Fortnite game – Information for Parents

It has come to our attention, that many Year 6 pupils are currently playing the free online game – Fortnite.

You may or may not be aware about the dangers of this online game.

Firstly, the game has a rating of 12 due to the frequent scenes of violence. However, the nature of the game is that the players are in constant contact with strangers on the internet and therefore could be exposed to swearing and offensive language, through audio or on-screen text chat and also could be exposed to other potential dangers associated with talking to strangers online.

Secondly, and even more importantly, the game is highly addictive. We are aware of a number of students who are staying up far too late because they cannot stop playing the game. This leads to them being over-tired, irritable and lacking in concentration at school. At this stage in their childhood development, children should be getting between 9-11 hours of sleep per night. Having electronic devices in their bedroom will hinder this; leading to the symptoms mentioned above.

At South Park Primary School, we take internet safety very seriously and want to ensure that parents are fully aware about the dangers associated with this game.

May we also remind you that the age at which social media is allowed to be used is 13, therefore the use of apps such as Facebook, Instagram etc at this age is a violation of the End User Licence Agreement.

If you have any concerns or queries, please do not hesitate to speak to a member of the Year 6 team. 


6 Top Tips for Parents

Limit game time

Parents can use parental controls on Xbox and PC to limit the time your child is playing games on the devices. Be aware that the game is available on iOS and will soon be available on all mobiles. With this in mind, it is worth parents having a conversation with their child to discuss and agree how long you would like them to spend on games. Even though the games last around 20 minutes, it may be hard to take them away from a game mid-play. It may be worth using a limit of the amount of matches they play rather than a time limit.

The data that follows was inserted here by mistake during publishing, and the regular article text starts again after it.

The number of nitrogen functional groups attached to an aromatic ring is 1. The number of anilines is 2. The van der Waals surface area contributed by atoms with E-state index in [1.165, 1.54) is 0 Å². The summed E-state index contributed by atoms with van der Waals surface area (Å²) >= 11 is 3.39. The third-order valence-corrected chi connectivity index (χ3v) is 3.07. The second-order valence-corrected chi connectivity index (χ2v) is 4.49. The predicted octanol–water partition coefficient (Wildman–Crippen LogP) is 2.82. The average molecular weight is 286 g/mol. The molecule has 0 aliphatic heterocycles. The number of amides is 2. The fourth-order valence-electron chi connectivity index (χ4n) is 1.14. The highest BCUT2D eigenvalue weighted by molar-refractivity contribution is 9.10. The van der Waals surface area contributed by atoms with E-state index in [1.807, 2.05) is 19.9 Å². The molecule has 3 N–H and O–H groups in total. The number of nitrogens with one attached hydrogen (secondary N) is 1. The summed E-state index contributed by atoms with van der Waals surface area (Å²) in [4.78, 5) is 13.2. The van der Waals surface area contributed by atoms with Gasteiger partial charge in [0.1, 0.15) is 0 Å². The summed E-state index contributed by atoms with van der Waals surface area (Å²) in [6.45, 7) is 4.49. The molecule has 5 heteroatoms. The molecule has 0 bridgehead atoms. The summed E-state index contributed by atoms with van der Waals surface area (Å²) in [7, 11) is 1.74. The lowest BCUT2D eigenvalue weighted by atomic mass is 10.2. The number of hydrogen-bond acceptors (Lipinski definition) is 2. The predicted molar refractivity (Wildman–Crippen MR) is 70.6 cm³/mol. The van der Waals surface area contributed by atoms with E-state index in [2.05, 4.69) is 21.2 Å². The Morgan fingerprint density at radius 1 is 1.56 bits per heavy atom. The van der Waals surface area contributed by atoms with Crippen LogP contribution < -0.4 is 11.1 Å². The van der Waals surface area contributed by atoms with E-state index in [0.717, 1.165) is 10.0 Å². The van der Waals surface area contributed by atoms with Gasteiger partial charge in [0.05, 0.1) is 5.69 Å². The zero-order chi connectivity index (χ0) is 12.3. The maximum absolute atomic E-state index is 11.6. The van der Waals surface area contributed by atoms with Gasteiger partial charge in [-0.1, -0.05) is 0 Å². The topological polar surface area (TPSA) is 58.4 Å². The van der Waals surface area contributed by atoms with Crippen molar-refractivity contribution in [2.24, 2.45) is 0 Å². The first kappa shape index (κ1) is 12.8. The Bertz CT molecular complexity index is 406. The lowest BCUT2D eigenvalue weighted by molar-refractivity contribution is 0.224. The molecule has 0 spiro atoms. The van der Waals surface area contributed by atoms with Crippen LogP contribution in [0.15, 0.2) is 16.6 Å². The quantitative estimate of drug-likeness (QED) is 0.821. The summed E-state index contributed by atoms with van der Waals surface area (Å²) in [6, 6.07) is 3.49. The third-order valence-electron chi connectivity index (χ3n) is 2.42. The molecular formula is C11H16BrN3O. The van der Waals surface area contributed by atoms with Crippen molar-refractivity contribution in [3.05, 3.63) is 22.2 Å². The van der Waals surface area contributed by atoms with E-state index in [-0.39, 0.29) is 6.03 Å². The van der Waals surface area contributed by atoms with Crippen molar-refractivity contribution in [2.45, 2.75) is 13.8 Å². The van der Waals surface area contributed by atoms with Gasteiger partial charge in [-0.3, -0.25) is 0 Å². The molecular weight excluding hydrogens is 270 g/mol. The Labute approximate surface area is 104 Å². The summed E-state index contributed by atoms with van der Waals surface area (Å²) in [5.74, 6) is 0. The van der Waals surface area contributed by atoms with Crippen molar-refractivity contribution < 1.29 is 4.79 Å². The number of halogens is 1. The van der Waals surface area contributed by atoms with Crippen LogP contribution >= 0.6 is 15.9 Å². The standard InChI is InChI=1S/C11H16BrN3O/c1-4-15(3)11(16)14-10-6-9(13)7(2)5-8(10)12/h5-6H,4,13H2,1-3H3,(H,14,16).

Restrict payment methods

Fortnite: Battle Royale is a free to play game, but there are still options to make additional purchases. If a parent does not want their child to make payments, ensure that a card is not associated with the child’s account. If a parent is happy for their child to make payments in the game, but want to limit spending, we suggest using a paysafecard, or a games console gift card. These can be purchased in specific amounts, which will limit how much a child spends and removes the need for a credit/debit card to be used with their account.


Show children how to make a report

If a child believes a player is playing or talking inappropriately, you should advise them to report them. To report a player, you can use the in-game feedback tool located in the Main Menu of the game. Additionally, a player can be reported in-game when spectating them.


Prevent them from talking to strangers

There is an option to turn off the voice chat feature, which means the child wouldn’t be able to talk to anybody, including their friends. They will still be able to use the in-app chat and hear other people’s conversations. To turn off voice chat, open the Settings menu in the top right of the main Fortnite page, then click on the cog icon. Open the Audio tab at the top of the screen. From there, you can turn off voice chat.